A Cheese Compendium
From The Cheese Bible
Cow's milk has a fat content of 3.7% and total protein of3.4%; Sheep's milk has a fat content of 7.4% and total protein of 5.5%; Goat's milk has a fat content of 3.5% and total protein of 3.4%.
Calcium is the main mineral in cheese. On average, hard cheese has a higher calcium content than soft cheese. For example, per 100 grams, Parmesan has a calcium content of 1290 mg.; Cheddar has a calcium content of 820 mg.; Brie has a calcium content of 185 mg.
Sixty percent of the Pecorino Romano produced in Italy is actually made on Sardinia, which has the most sheep of any region in Italy.
The village of Cheddar, located at the foot of the Mendip Hills in Somerset, England, gave its name to Cheddar cheese, whose origins can be traced to the twelfth century. Today, Cheddar is the most widespread cheese type in the world.
Buffalo-milk mozzarella must have at least 50% FDB (fat in dry matter) while cow's-milk mozzarella must have at least 44% FDB.
The use of the name Roquefort is legally protected in France. Only cheeses that contain at least 52% FDB, are made from raw sheep's milk, and are ripened in the caves around the area of Roquefort may bear this name. Laws to protect the name and quality of this cheese were enacted as long ago as 1411.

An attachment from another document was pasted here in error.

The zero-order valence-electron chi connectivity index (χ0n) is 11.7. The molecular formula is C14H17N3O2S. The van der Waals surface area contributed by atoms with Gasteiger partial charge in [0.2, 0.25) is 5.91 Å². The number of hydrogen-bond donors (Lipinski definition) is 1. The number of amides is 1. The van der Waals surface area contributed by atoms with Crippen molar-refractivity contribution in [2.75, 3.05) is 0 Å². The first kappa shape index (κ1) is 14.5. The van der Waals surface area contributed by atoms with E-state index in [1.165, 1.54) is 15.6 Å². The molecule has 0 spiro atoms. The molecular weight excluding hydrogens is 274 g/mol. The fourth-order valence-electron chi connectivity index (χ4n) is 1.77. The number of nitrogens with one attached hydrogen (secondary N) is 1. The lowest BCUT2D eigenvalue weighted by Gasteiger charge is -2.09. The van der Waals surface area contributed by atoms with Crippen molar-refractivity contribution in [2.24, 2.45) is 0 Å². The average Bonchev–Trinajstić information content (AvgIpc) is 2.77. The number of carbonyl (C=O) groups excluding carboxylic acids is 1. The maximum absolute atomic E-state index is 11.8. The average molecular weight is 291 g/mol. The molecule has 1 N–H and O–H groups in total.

Gruyére is named after the castle of Gruyére, in western Switzerland. Gruyére differs from Emmental in its smaller size, fewer and smaller (or no) holes and a surface bacterial treatment.
Cheeses should be stored at about 54 degrees F. short-term and 39 to 42 degrees F. long-term. Do not freeze cheese because severe cold can make the cheese turn bitter. Wrap semi-hard cheese in foil, plastic wrap or a damp cloth. Wrap cheeses that have an interior mold (Roquefort, blue cheese) in foil. Wrap soft cheeses in parchment paper or a damp cloth. Damp cloths are a tried-and-true solution for keeping cheese fresh, but they must be moistened at least once a day.
The riper and softer the cheese, the more difficult it is to cut. Cheeses can be sliced more easily when they are cool. If you use a knife for cutting, dip it in hot water as often as possible, since the fat in the cheese will melt easily from the heat of the blade.
The longer the cheese platter is to stay out, the larger the chunks of cheese should be. Try to keep the platter covered with plastic wrap for as long as possible.
Some good cheese pairs for canapés are Tilsit with Roquefort, Cheddar with Fontina, Gouda with semi-hard goat cheese and Roquefort with Port-Salut or a similar mild, semi-soft cheese.
Merlot and Pinot Noir are good cheese partners. Rosé wines pair well with soft, fresh cheeses.
The Cheese Bible
By Christian Teubner, Friedrich-Wilheim Ehlert
and Heinrich Mair-Waldburg
Publication Date: October 1998
256 pages, 1,000 plus full-color photographs
Reprinted by permission.
The Cheese Bible
This page created March 1999